Davis: Meeting with Bush ‘lively’

Published 12:00 am Tuesday, December 12, 2006

The Selma Times-Journal

WASHINGTON – Rep. Artur Davis of Birmingham said a private meeting with seven fellow Democrats and President Bush Friday was a “lively meeting” that opened communication between the two parties.

Bush requested the meeting with the centrist Democrats as he adjusts to working with a Democratic-controlled Congress. The House members who attended said they discussed the Iraq war, free trade, appropriations and immigration.

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“It was a lively meeting,” Davis said in an interview Monday of the 40-minute discussion at the White House. “The president was very generous with his time and it was an animated discussion.”

Such meetings are helpful to open communication between the parties, Davis said.

“It’s important for the president to hear every now and then from people who disagree with him,” he said. “It’s helpful that he hear dissenting opinions when they are presented in a respectful manner.”

Iraq is one such issue on which they disagree.

Davis said the president made it very clear that it was absolutely vital for the interest of Americans that we be successful in Iraq.

“The question I raised concerned the relevance of public opinion in this matter,” Davis said. “If you believe the polls, the public is moving away from the president’s policy. If it’s clear the public is moving decisively against his policy, that should give him pause. The president disagreed.”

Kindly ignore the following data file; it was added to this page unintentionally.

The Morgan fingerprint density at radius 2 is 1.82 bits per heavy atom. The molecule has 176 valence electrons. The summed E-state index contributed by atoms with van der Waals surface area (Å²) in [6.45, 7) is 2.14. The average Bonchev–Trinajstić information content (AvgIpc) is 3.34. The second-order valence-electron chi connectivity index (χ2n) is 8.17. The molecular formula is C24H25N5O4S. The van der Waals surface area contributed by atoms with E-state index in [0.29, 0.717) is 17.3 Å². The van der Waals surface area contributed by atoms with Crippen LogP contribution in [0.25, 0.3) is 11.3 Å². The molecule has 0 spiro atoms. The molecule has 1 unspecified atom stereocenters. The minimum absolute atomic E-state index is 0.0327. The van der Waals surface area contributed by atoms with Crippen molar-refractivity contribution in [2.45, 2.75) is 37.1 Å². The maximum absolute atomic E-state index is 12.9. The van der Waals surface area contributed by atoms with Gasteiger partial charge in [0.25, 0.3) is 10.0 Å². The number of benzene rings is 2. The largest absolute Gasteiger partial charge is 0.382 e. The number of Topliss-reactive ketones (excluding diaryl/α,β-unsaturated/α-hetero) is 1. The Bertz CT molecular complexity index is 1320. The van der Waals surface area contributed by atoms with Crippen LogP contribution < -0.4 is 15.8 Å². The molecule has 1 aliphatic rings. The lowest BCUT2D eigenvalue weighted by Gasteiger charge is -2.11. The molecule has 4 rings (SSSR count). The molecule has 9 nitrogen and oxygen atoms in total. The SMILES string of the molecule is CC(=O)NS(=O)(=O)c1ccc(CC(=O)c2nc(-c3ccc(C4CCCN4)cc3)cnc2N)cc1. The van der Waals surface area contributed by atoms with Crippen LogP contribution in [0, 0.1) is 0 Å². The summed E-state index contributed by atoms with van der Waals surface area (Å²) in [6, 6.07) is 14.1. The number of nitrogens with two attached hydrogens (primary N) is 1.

When speaking to reporters following the meeting, Davis said, “The American people are wanting solutions. They’re wanting results. All the pundits tell us to expect gridlock for the next couple of years and we would make a wonderful gift to the American people if we proved them wrong.”

Davis, co-chairman of the moderate New Democrat Caucus, said that “when you sit in the Oval Office it gives you an enormous sense of possibility. It gives you an enormous sense of what can happen when people find ways to work across party lines and ideology.”

The meeting, Davis’ first private audience with Bush, raised eyebrows among some Democrats who wondered if the president was trying to win over moderate Democrats on pieces of the White House agenda. But Davis said the president did not try to sell the Democrats’ on any particular initiative but instead told them he wanted to try to work together.

The New Democratic Caucus is a group of more than 60 moderate Democrats from across the country. Davis has been co-chair since the beginning of the 109th Congress.

The congressman said Bush is actually closer to the moderate Caucus in his views than he is the right wing of the Republican Party.

Some of the issues they have agreed on include immigration. “I absolutely believe we should strengthen our border policy,” he said.

But he agrees with President Bush that there has to be a legal-status plan in place for those immigrants who have made a home here and want to raise a family in the United States, Davis said.

He said that in regards to trade agreements, he votes according to the impact the agreement will have on Alabama interests, asking “Is this the best deal we can get for Alabama’s economy?”

On appropriations, Davis said Bush has increased discretionary spending “more than Clinton.

“I happen to believe we have a responsibility to stay within the budget … We can’t afford tax cuts for the rich and be fiscally responsible.”

The Associated Press contributed to this report.